TAMPA, Fla. (WFLA) – While there’s no cure for amyotrophic lateral sclerosis, or ALS, there is an experimental medication that might slow the progression of the deadly disease. The FDA is reviewing the drug Wednesday.

The research for the drug was supported in part by donations from the Ice Bucket Challenge, which took off in 2014 and raised $200 million worldwide.

There is no cure for ALS, also known as Lou Gehrig’s disease. This awful disease robs people out of life. News Channel 8’s Brittany Muller knows first-hand as her grandmother was robbed of her life at the age of 61, when Brittany was five years old.

For those like Troy Fields, this drug could be a game-changer. He is a voice, an advocate and it’s his personal responsibility.

“That’s where the ALS Association Florida Chapter came in,” he said. “I’ve been very fortunate even though my body is weakening, and I can’t move my arms or my legs, I could still find ways through them to stay engaged and active and keep my mind occupied.”

Fields was 52 when he noticed twitching and hand dexterity. While doctors ruled out other diseases, it took eleven months for an ALS diagnosis, which is sadly not unusual.

“We change our behavior, we change our attitude, we change our outlook, and we adapt to new environment.”

After leaving a job he loved so much, Troy at 58 years old is dependent on the support of his wife, four kids and three grandkids and finds independence on raising awareness, funds and recruiting advocates to ‘Defeat ALS.’

“Just in the past 30 years, there have only been two FDA-approved treatments for ALS and when I say treatments these are not cures these are things that buy you two or three months,” said Fields.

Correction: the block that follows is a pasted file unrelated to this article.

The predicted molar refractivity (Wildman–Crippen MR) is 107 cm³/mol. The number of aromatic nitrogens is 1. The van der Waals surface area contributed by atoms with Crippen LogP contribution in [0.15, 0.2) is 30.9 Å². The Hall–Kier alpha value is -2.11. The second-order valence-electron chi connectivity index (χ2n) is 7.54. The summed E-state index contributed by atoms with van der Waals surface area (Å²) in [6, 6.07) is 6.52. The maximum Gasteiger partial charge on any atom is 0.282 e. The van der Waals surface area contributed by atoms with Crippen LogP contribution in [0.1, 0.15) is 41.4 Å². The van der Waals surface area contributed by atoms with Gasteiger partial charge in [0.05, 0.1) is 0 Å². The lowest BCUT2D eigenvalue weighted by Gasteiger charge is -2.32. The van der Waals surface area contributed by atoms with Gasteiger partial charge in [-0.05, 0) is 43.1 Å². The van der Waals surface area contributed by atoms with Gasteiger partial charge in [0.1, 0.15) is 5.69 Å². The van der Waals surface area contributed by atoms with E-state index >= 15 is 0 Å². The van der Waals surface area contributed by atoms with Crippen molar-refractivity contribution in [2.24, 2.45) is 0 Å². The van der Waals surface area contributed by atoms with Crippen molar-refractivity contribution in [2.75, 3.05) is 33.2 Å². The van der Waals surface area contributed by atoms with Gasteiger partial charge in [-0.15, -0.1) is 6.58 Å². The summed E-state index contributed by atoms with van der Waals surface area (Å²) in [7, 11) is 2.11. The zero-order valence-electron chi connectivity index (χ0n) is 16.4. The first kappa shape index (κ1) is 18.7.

On Wednesday, the FDA is voting on an experimental drug for patients that could slow down the disease.

Earlier this week, FDA scientists released a review of the drug, saying the company’s data on the medication “may not be sufficiently persuasive” to recommend approval.

“Another six months can mean the difference from attending your daughter’s wedding or your child’s college graduation or the birth of our grandchild,” Fields said.

When you’re fighting for your life six months is a game-changer.

“I was one of eight people who talked with the FDA last year as part of the push with the ALS association to try to get AMX 0035, which is the drug that is being re-considered by the FDA,” he said.

Fields hopes our community can become aware, become engaged, volunteer, donate and advocate. There are two ALS walks scheduled in April.

You can join Troy’s T-Rexes team here if you would like to walk with him and his family at the Tampa ALS Walk.

The ALS Association Florida Chapter is also hosting its first annual Ice Bucket Bash on Oct.1. It’ll be an interactive event as the CEO and local celebrities get splashed at the end of the night for a twist on the Ice Bucket Challenge.